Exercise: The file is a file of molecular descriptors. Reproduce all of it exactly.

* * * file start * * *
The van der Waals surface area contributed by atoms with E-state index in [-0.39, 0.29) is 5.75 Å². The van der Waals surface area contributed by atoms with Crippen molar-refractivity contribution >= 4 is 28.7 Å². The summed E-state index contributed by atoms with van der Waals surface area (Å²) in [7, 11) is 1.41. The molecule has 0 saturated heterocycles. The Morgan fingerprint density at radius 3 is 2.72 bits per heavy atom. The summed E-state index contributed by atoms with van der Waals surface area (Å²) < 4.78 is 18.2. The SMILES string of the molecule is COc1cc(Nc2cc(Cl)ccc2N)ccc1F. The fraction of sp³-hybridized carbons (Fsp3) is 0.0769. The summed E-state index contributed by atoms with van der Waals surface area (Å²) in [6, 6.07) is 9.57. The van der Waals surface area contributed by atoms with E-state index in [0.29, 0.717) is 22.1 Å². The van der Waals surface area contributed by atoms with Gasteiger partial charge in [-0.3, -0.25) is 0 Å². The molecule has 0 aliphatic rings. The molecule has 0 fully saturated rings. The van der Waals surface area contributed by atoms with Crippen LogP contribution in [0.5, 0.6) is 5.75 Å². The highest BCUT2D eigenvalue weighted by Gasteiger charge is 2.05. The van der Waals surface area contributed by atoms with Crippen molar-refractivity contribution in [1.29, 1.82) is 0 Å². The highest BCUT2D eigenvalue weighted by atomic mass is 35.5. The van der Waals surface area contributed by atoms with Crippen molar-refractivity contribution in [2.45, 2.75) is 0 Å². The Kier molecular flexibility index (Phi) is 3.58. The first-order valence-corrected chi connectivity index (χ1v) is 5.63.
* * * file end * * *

The van der Waals surface area contributed by atoms with E-state index in [-0.39, 0.29) is 5.75 Å². The van der Waals surface area contributed by atoms with Crippen molar-refractivity contribution >= 4 is 28.7 Å². The summed E-state index contributed by atoms with van der Waals surface area (Å²) in [7, 11) is 1.41. The molecule has 0 saturated heterocycles. The Morgan fingerprint density at radius 3 is 2.72 bits per heavy atom. The summed E-state index contributed by atoms with van der Waals surface area (Å²) < 4.78 is 18.2. The SMILES string of the molecule is COc1cc(Nc2cc(Cl)ccc2N)ccc1F. The fraction of sp³-hybridized carbons (Fsp3) is 0.0769. The summed E-state index contributed by atoms with van der Waals surface area (Å²) in [6, 6.07) is 9.57. The van der Waals surface area contributed by atoms with E-state index in [0.29, 0.717) is 22.1 Å². The van der Waals surface area contributed by atoms with Gasteiger partial charge in [-0.3, -0.25) is 0 Å². The molecule has 0 aliphatic rings. The molecule has 0 fully saturated rings. The van der Waals surface area contributed by atoms with Crippen LogP contribution in [0.5, 0.6) is 5.75 Å². The highest BCUT2D eigenvalue weighted by Gasteiger charge is 2.05. The van der Waals surface area contributed by atoms with Crippen molar-refractivity contribution in [1.29, 1.82) is 0 Å². The highest BCUT2D eigenvalue weighted by atomic mass is 35.5. The van der Waals surface area contributed by atoms with Crippen molar-refractivity contribution in [2.45, 2.75) is 0 Å². The Kier molecular flexibility index (Phi) is 3.58. The first-order valence-corrected chi connectivity index (χ1v) is 5.63.